• Protecting Children – Cultivation and retail businesses must be at least 600 feet away from schools.
  • Labor Relations – Any medical marijuana business with 20 or more employees must negotiate a labor peace agreement with the relevant union.
  • Privacy – A medical marijuana business must protect the identities of patients and their medical conditions.

Failing to comply with these and any future regulations will result in significant civil fines. Additionally, you may be prosecuted as an illegal marijuana trafficking organization if you are operating outside of the scope of MCRSA.

How Do I Obtain a License Under MCRSA?

In an effort to prevent large monopolies taking over the California medical cannabis industry, MCRSA effectively bans vertical integration. A cannabis business is vertically integrated when it grows, manufactures, distributes, and sells its own products. Under MCRSA, only some cultivators will be allowed to obtain a dispensary license. The distribution, manufacturing, transport, and testing phases of the marketing process must be handled by third parties.

Some of the application requirements include:

  • You must have permission from your local government to operate the business.
  • You must have proof of legal right to occupy the premises of the proposed business.
  • Cultivators must be registered as agricultural employers.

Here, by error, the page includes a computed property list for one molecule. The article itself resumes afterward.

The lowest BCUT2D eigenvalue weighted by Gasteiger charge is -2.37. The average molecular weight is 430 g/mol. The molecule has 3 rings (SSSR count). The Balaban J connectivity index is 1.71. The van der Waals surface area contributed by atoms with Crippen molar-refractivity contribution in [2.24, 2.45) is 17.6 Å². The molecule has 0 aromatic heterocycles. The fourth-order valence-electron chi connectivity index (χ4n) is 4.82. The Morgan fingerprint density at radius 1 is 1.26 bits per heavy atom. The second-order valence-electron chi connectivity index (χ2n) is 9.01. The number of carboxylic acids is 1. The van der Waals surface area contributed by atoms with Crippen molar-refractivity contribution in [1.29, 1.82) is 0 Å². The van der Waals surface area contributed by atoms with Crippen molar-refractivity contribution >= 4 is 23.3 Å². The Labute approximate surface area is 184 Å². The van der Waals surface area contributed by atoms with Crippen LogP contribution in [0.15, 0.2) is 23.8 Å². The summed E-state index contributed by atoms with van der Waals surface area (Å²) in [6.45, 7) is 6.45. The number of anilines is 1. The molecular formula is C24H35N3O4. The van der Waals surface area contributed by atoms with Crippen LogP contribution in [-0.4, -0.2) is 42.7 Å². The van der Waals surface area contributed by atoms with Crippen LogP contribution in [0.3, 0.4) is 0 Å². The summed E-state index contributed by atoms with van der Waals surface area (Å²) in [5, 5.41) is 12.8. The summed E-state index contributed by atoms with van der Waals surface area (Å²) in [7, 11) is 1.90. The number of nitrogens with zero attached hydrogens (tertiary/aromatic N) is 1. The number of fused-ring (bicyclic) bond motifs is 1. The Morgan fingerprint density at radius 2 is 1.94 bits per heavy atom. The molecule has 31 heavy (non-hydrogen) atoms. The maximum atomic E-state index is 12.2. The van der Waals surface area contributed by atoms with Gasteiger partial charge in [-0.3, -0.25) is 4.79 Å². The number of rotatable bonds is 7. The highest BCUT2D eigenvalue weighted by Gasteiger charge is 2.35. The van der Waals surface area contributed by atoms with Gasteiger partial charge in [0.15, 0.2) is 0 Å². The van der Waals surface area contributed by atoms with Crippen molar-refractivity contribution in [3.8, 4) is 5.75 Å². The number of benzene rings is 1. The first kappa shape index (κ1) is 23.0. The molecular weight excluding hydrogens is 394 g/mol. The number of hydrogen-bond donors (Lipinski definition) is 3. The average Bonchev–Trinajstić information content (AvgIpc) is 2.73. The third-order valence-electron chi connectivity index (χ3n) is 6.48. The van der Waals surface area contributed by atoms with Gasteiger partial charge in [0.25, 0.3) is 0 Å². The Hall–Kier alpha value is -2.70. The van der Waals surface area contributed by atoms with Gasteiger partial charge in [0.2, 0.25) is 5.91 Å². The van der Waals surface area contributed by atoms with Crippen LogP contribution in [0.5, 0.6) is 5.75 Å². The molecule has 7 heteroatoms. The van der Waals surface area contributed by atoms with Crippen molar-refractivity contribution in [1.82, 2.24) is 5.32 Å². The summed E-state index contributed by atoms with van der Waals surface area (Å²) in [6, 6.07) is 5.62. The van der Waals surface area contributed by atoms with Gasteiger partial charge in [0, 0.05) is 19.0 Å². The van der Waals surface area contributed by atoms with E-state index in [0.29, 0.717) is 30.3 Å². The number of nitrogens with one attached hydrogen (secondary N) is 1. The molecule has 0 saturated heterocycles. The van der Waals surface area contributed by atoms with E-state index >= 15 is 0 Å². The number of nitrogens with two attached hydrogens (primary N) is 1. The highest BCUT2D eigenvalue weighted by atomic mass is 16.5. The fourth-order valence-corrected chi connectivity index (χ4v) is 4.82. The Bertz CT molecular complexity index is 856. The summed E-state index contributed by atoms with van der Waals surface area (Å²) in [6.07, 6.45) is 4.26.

• Submission of operator fingerprints to the Department of Justice is mandatory.
  • People convicted of felonies involving drugs, violence, or fraud – or any criminal offense relating to the qualifications needed to operate a medical marijuana business – may have their application denied.

Proving compliance with local laws may be the most difficult step. Many municipalities in California have either banned medical marijuana facilities, or are in the process of developing new regulations in response to MCRSA and the Adult Use of Marijuana Act (AUMA).

How Will MCRSA Protect Me From Criminal Prosecution?

As long as your medical marijuana business complies with all applicable state and local laws, the California authorities cannot arrest, prosecute, or take any other adverse legal action against you.

At the federal level, marijuana is still a schedule I controlled substance. But the Department of Justice has instructed its prosecutors to leave legal medical marijuana business alone, except if there is evidence that your business:

  • Distributes marijuana to minors
  • Gives its revenue to gangs or other illegal groups
  • Diverts marijuana into states where it is illegal
  • Is a front for an illegal drug trafficking operation
  • Uses violence of firearms in the cultivation of marijuana
  • Contributes to drugged driving or other public health issues associated with marijuana
  • Grows marijuana on public lands or degrades the environment
  • Allows the use of marijuana on federal property

So long as your medical marijuana business avoids doing any of the above, it is unlikely that the federal authorities will interfere with your operations.

A Skilled Medical Marijuana Business Lawyer Can Help You

Attorney Jessica McElfresh has built her reputation on providing sound legal counsel to her medical marijuana business clients in the San Diego area. Whether helping your business overcome administrative hurdles or defending against criminal marijuana trafficking charges, her strong advocacy skills and experience of medical marijuana laws can get you the results you need. To schedule a consultation, call McElfresh Law today at (858) 756-7107.

This website is intended for informational purposes only. Use of this website does not create an attorney-client relationship. Free consultation for criminal defense cases only. Cannabis business consultation requires a fee.